>> Some of Japan's famous pink cherry blossoms have arrived six months early, the trees typically bloom in April. And charm millions of tourists every spring. But extreme weather has tricked the flowers into revealing themselves half a year before they're due. In September two powerful typhoons left parts of the country reeling, and brought in a warm snap that turned the trees unseasonably pink.
> I've been living in this area for over 50 years, but this is the first time I've ever heard of this.>> According to the Flower Association of Japan, the typhoons weakened chemicals that suppress the flowers. The storm's stripped away leaves or covered them in salty water.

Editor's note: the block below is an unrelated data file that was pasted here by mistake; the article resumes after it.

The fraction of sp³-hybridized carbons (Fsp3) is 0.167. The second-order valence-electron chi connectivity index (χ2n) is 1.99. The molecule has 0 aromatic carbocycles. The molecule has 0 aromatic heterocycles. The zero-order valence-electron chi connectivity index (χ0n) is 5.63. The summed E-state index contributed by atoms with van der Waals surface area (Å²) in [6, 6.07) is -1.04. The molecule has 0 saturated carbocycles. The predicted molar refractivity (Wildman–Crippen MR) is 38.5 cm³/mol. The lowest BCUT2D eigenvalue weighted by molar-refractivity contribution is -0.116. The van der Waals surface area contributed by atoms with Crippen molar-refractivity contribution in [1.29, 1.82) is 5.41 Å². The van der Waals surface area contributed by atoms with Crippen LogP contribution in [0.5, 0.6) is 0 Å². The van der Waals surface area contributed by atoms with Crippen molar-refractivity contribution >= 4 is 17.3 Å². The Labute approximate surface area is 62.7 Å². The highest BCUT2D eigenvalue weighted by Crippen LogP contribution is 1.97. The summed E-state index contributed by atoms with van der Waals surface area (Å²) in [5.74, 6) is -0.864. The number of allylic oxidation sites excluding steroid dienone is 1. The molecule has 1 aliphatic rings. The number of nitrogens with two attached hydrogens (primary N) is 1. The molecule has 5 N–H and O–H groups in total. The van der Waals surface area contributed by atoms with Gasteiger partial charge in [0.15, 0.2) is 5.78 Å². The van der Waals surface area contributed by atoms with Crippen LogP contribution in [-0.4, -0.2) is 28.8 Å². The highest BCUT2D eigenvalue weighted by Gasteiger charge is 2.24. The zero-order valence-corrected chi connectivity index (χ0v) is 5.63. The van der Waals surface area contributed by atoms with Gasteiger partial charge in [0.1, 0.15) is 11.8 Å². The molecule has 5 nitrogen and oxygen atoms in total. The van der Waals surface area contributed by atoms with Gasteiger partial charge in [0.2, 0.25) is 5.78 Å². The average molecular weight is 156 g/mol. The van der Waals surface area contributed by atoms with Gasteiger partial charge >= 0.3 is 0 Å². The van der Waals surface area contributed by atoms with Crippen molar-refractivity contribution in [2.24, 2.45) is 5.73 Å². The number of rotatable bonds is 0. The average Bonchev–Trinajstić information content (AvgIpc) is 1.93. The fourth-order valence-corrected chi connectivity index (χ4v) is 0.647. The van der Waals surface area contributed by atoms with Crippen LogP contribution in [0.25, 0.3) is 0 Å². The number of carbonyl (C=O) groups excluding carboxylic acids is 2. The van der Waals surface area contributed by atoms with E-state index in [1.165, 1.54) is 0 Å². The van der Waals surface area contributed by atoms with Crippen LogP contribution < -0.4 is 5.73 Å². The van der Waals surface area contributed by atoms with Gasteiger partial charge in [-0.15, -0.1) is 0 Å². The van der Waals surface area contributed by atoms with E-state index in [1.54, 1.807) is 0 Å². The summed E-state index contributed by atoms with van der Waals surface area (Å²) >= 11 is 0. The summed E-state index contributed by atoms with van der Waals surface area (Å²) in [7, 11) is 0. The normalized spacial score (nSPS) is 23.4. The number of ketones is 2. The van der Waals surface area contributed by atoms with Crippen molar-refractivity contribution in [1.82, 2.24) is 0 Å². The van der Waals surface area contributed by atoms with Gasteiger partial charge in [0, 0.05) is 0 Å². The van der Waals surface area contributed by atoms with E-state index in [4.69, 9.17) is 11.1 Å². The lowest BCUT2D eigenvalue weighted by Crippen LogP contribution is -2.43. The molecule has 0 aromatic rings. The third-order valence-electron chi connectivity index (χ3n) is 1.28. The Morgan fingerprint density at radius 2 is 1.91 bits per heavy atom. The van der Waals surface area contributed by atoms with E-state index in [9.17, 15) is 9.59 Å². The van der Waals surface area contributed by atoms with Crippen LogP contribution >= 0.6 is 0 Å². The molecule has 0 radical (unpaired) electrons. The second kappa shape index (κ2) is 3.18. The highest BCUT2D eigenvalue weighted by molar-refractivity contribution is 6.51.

Add to that, warm fronts from the typhoons were followed by cold, all of which mimicked conditions of the Japanese spring.>> But good news for flower fans, the number of early bloomers is small. Experts say, tourists who flock to the Cherry Blossom Festival in spring, known as Hanami or flower watching, won't notice much of a difference.
However, the surprise arrival of the flowers points to concerns about global warming, Japan this summer was hit by intense weather events. A series of record heat waves claimed lives, and the country was pummeled by super storms. Fueled will be rising ocean temperatures, with deadly floods in their wake.